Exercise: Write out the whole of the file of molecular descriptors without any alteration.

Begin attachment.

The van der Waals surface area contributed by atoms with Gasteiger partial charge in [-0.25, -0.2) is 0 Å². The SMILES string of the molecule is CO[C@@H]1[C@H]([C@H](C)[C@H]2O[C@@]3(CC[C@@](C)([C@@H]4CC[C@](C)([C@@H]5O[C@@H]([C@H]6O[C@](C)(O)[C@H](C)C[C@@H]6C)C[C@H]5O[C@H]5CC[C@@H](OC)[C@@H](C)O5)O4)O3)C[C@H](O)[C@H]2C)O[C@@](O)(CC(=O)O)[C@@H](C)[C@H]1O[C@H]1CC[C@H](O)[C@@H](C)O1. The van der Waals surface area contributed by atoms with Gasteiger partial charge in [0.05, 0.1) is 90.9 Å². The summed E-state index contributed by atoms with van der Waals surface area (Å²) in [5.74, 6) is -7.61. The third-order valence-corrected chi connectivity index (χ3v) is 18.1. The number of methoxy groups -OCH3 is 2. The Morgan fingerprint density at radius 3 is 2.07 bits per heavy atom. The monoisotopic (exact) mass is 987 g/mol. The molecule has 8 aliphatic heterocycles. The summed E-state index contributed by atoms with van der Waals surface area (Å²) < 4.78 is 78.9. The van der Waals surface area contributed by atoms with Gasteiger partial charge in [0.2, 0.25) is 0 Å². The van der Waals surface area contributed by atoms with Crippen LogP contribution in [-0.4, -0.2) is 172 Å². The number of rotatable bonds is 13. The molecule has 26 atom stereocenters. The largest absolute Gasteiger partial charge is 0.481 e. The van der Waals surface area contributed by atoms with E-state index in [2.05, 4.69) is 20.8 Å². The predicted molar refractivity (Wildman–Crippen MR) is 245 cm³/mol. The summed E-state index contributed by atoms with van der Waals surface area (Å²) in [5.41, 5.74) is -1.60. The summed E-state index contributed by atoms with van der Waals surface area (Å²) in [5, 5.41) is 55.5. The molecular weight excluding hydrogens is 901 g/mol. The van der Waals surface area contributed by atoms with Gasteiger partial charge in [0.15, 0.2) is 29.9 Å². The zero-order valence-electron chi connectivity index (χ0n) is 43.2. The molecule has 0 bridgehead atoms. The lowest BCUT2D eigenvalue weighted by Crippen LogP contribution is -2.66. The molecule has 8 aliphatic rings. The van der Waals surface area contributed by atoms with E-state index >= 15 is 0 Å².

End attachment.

The van der Waals surface area contributed by atoms with Gasteiger partial charge in [-0.25, -0.2) is 0 Å². The SMILES string of the molecule is CO[C@@H]1[C@H]([C@H](C)[C@H]2O[C@@]3(CC[C@@](C)([C@@H]4CC[C@](C)([C@@H]5O[C@@H]([C@H]6O[C@](C)(O)[C@H](C)C[C@@H]6C)C[C@H]5O[C@H]5CC[C@@H](OC)[C@@H](C)O5)O4)O3)C[C@H](O)[C@H]2C)O[C@@](O)(CC(=O)O)[C@@H](C)[C@H]1O[C@H]1CC[C@H](O)[C@@H](C)O1. The van der Waals surface area contributed by atoms with Gasteiger partial charge in [0.05, 0.1) is 90.9 Å². The summed E-state index contributed by atoms with van der Waals surface area (Å²) in [5.74, 6) is -7.61. The third-order valence-corrected chi connectivity index (χ3v) is 18.1. The number of methoxy groups -OCH3 is 2. The Morgan fingerprint density at radius 3 is 2.07 bits per heavy atom. The monoisotopic (exact) mass is 987 g/mol. The molecule has 8 aliphatic heterocycles. The summed E-state index contributed by atoms with van der Waals surface area (Å²) < 4.78 is 78.9. The van der Waals surface area contributed by atoms with Gasteiger partial charge in [0.2, 0.25) is 0 Å². The van der Waals surface area contributed by atoms with Crippen LogP contribution in [-0.4, -0.2) is 172 Å². The number of rotatable bonds is 13. The molecule has 26 atom stereocenters. The largest absolute Gasteiger partial charge is 0.481 e. The van der Waals surface area contributed by atoms with E-state index in [2.05, 4.69) is 20.8 Å². The predicted molar refractivity (Wildman–Crippen MR) is 245 cm³/mol. The summed E-state index contributed by atoms with van der Waals surface area (Å²) in [5.41, 5.74) is -1.60. The summed E-state index contributed by atoms with van der Waals surface area (Å²) in [5, 5.41) is 55.5. The molecular weight excluding hydrogens is 901 g/mol. The van der Waals surface area contributed by atoms with Gasteiger partial charge in [0.15, 0.2) is 29.9 Å². The zero-order valence-electron chi connectivity index (χ0n) is 43.2. The molecule has 0 bridgehead atoms. The lowest BCUT2D eigenvalue weighted by Crippen LogP contribution is -2.66. The molecule has 8 aliphatic rings. The van der Waals surface area contributed by atoms with E-state index >= 15 is 0 Å².